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Fill out your info and we will notify you when the 2018 Corse Calvi Blanc Domaine Maestracci is back in stock or when a new vintage becomes available.


2018 Corse Calvi Blanc

Domaine Maestracci

Balagne, the area of northwest Corsica around Calvi, is distinguished by craggy granite hillsides, olive trees, plentiful maquis, glittering turquoise waters, and, of course, great wines. Among its finest estates is the Raoust family farm, planted on a plateau among the haute garrigue known as “E Prove.” The Vermentinu in the granite of Balagne takes on characteristics unknown elsewhere in Corsica. Out of this rugged terroir, vigneronne Camille-Anaïs coaxes its unique flavors of herbs, stones, and orchard fruits. It is fresh, salty, and citrusy all at once—an instant crowd pleaser, and one of Corsica’s top value whites.

Dixon Brooke

$23.00
Wine Type: white
Vintage: 2018
Bottle Size: 750mL
Blend: Vermentinu
Appellation: Calvi
Country: France
Region: Corsica
Producer: Domaine Maestracci
Winemaker: Camille-Anaïs Raoust
Vineyard: 25 years, 1.5 ha
Soil: Clay, Sand, on Granite
Farming: Lutte Raisonnée
Alcohol: 13.5%

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About Corsica

map of Corsica

I first set foot on the island in 1980. I remember looking down from the airplane window seeing alpine forest and lakes and thinking, uh oh, I got on the wrong plane. Then suddenly I was looking down into the beautiful waters of the Mediterranean. Corsica is a small, impossibly tall island, the tail of the Alp chain rising out of the blue sea.—Kermit Lynch

Kermit’s first trip to the island proved fruitful, with his discovery of Clos Nicrosi’s Vermentino. More than thirty years later, the love affair with Corsica has only grown as we now import wines from ten domaines that cover the north, south, east, and west of what the French affectionately refer to as l’Île de Beauté.

Corsica is currently experiencing somewhat of a renaissance—interest has never been higher in the wines and much of this is due to growers focusing on indigenous and historical grapes found on the island. Niellucciu, Sciarcarellu, and Vermentinu are widely planted but it is now common to find bottlings of Biancu Gentile and Carcaghjolu Neru as well as blends with native varieties like Rossola Bianca, Minustellu, or Montaneccia.

As Kermit described above, Corsica has a strikingly mountainous landscape. The granite peaks top out above 9,000 feet. The terroir is predominantly granite with the exception of the Patrimonio appellation in the north, which has limestone, clay, and schist soils.The wines, much like their southern French counterparts make for great pairings with the local charcuterie, often made from Nustrale, the native wild boar, as well as Brocciu, the Corsican goats milk cheese that is best served within 48 hours of it being made.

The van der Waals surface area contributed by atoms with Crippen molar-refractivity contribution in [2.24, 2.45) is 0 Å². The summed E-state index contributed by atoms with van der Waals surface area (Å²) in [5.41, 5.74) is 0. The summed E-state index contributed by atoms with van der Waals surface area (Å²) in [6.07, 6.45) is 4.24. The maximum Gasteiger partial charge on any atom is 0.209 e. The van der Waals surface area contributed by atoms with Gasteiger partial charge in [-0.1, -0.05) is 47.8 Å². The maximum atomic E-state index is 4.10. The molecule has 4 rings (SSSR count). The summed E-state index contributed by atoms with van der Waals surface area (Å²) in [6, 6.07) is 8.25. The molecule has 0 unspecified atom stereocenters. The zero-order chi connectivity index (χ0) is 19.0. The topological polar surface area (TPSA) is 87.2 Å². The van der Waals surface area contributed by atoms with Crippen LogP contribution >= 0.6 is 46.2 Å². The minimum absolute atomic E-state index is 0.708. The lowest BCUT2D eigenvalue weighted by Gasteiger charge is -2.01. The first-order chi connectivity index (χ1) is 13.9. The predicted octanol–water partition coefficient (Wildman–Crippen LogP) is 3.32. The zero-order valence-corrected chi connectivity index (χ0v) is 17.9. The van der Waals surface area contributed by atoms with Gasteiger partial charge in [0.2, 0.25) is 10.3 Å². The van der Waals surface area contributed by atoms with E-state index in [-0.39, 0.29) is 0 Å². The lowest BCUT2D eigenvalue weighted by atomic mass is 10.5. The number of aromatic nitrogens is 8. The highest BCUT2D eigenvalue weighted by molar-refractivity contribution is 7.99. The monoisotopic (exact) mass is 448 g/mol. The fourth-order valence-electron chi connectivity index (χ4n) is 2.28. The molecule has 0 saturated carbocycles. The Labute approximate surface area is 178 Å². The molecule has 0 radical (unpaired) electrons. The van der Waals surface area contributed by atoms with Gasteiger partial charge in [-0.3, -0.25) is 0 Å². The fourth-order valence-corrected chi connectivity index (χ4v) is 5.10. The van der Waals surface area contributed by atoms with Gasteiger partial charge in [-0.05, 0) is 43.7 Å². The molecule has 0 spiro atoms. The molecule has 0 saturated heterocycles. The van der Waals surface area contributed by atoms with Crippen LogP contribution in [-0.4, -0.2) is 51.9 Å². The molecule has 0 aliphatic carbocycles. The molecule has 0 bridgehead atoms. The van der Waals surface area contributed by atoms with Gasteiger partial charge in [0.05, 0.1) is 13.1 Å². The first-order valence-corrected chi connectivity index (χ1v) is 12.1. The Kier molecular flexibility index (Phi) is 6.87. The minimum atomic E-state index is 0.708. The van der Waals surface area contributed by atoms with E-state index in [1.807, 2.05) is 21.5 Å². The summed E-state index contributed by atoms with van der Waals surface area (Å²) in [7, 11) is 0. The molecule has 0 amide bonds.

More from Corsica or France

2016 Patrimonio Rouge

Yves Leccia  France  |  Corsica  |  Patrimonio

$38.00
$45.00

2015 Patrimonio Rouge “Carco”

Antoine-Marie Arena  France  |  Corsica  |  Patrimonio

$46.00
$38.00

2016 Patrimonio Rouge “Carco”

Antoine-Marie Arena  France  |  Corsica  |  Patrimonio

$48.00
$46.00

2015 Patrimonio Blanc

Yves Leccia  France  |  Corsica  |  Patrimonio

$38.00
$38.00
$48.00
$45.00

2017 Patrimonio Blanc

Domaine Giudicelli  France  |  Corsica  |  Patrimonio

$52.00

2015 Patrimonio Rouge “Morta Maio”

Antoine Arena  France  |  Corsica  |  Patrimonio

$56.00

When buying red Burgundy, I think we should remember:

1. Big wines do not age better than light wine.
2. A so-called great vintage at the outset does not guarantee a great vintage for the duration.
3. A so-called off vintage at the outset does not mean the wines do not have a brilliant future ahead of them.
4. Red Burgundy should not taste like Guigal Côte-Rôtie, even if most wine writers wish it would.
5. Don’t follow leaders; watch yer parking meters.

Inspiring Thirst, page 174

Kermit once said...
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Warnings


Drinking distilled spirits, beer, coolers, wine and other alcoholic beverages may increase cancer risk, and, during pregnancy, can cause birth defects. For more information go to www.P65Warnings.ca.gov/alcohol


Many food and beverage cans have linings containing bisphenol A (BPA), a chemical known to cause harm to the female reproductive system. Jar lids and bottle caps may also contain BPA. You can be exposed to BPA when you consume foods or beverages packaged in these containers. For more information, go to www.P65Warnings.ca.gov/bpa